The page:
Training teaches how to carry out a specific task more efficiently and reliably. Education, on the other hand, opens and enriches a person’s mind. To train a person, you need know nothing about who they really are, or what they love, or why. Education reaches out to embrace the whole person. Historically, we have treated money as a matter of training, rather than education in its wider and more dignified sense.

Indianapolis Newsboys buying brass checks in a newspaper office, 1908

The U.S. National Archives, public domain

Underpinning our money worries, Armstrong argues, are four main questions that have far less to do with our financial standing than with psychoemotional and social factors — questions about why money is important to us, how much money we need to achieve what’s important to us, what the best way to acquire that money is, and what our economic responsibilities to others are in the course of acquiring and using that money. We’ll never overcome our money worries, he argues, unless we first recognize those underlying questions:

Our worries — when it comes to money — are about psychology as much as economics, the soul as much as the bank balance.

Key among Armstrong’s strategies for alleviating such worries is developing a good relationship with money, which parallels human-to-human dynamics:

One thing that’s characteristic of a good relationship is this: you get more accurate at assigning responsibility. When things go wrong you can see how much is your fault and how much is the fault of the other person. And the same holds when things go well. You know that part of it is your doing and part depends on the contribution of your partner.

This model applies to money. When things go well or badly, it’s partly about what you bring to the situation and partly about what money brings. What money brings is a certain level of spending power.

What you bring to this relationship includes imagination, values, emotions, attitudes, ambitious, fears, and memories. So the relationship is absolutely not just a matter of pure economic facts of how much you get and how much you spend.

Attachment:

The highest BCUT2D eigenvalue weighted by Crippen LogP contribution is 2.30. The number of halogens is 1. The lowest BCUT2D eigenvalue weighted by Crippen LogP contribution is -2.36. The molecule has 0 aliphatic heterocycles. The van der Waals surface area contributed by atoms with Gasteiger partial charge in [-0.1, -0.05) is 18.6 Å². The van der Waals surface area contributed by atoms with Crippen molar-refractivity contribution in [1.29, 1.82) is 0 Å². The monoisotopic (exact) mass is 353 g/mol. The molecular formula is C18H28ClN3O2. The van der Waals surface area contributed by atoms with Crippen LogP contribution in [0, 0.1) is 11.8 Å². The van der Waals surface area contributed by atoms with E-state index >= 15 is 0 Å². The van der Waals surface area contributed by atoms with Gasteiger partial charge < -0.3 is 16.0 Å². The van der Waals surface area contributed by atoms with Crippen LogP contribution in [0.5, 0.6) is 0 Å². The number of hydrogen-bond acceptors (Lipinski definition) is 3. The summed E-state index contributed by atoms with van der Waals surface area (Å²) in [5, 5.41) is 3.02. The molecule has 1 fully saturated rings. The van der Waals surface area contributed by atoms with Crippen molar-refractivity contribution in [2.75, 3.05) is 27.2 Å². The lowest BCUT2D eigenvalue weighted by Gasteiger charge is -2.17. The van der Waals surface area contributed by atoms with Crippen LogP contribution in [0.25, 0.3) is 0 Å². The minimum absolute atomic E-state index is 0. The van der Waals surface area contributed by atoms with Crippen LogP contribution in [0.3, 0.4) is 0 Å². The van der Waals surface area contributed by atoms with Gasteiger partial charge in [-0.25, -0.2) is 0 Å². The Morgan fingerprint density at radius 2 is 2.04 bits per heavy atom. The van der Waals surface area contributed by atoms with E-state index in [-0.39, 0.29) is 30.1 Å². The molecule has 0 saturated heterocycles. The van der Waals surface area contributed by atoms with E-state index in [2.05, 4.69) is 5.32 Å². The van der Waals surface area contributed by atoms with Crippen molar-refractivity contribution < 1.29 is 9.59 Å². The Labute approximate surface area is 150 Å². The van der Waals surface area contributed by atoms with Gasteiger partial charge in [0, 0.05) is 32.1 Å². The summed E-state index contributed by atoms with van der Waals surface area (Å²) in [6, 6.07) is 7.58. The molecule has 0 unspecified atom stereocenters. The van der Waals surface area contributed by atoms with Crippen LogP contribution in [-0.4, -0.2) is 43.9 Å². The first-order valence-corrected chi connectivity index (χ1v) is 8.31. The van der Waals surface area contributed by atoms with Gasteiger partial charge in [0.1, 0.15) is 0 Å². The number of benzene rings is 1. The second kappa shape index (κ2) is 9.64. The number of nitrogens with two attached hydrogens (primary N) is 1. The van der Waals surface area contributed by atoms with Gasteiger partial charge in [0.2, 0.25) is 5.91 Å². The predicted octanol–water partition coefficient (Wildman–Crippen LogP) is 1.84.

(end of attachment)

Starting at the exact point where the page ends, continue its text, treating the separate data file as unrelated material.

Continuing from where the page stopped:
In discussing research indicating that more money, after a certain threshold, doesn’t mean more happiness, Armstrong offers a necessary definition of happiness:

When we talk about happiness, what do we have in mind? Probably a mixture of buoyancy and serenity; you feel elated but safe.

The relationship money has to these attributes, he argues, is “real but diminishing.” While money can buy the accoutrements of buoyancy — chocolate, weekend getaways, expensive shoes — many people feel unhappy despite having these. His explanation, echoing the philosophy of Alan Watts, leads to the obvious conclusion:

Money can purchase the symbols but not the causes of serenity and buoyancy. In a straightforward way we must agree that money cannot buy happiness.

Market scene, 1922

The Field Museum Library, public domain

Since Armstrong’s main argument is premised on the idea that our culture is geared toward addressing troubles rather than amplifying well-being, which parallels the disconnect that Martin Seligman observed in the field of psychology when he founded the positive psychology movement, it comes as no surprise that Armstrong’s key construct in solving the conundrum mirrors Seligman’s philosophy of flourishing over “happiness.” Indeed, Armstrong argues that while serenity and buoyancy are appealing, they fall short of reflecting what people really want out of life:

Most people realize that they really need to do things for other people. There is a deep fear that one’s life will be lived in vain — without making a contribution, or a benign difference, to the lives of others.

[…]

Flourishing means getting on with the things that are important for you to do, exercising your capacities, actively trying to “realize” what you care about and bring it into life. But these activities involve anxiety, fear of failure and setbacks, as well as a sense of satisfaction, occasional triumphs and moments of excitement.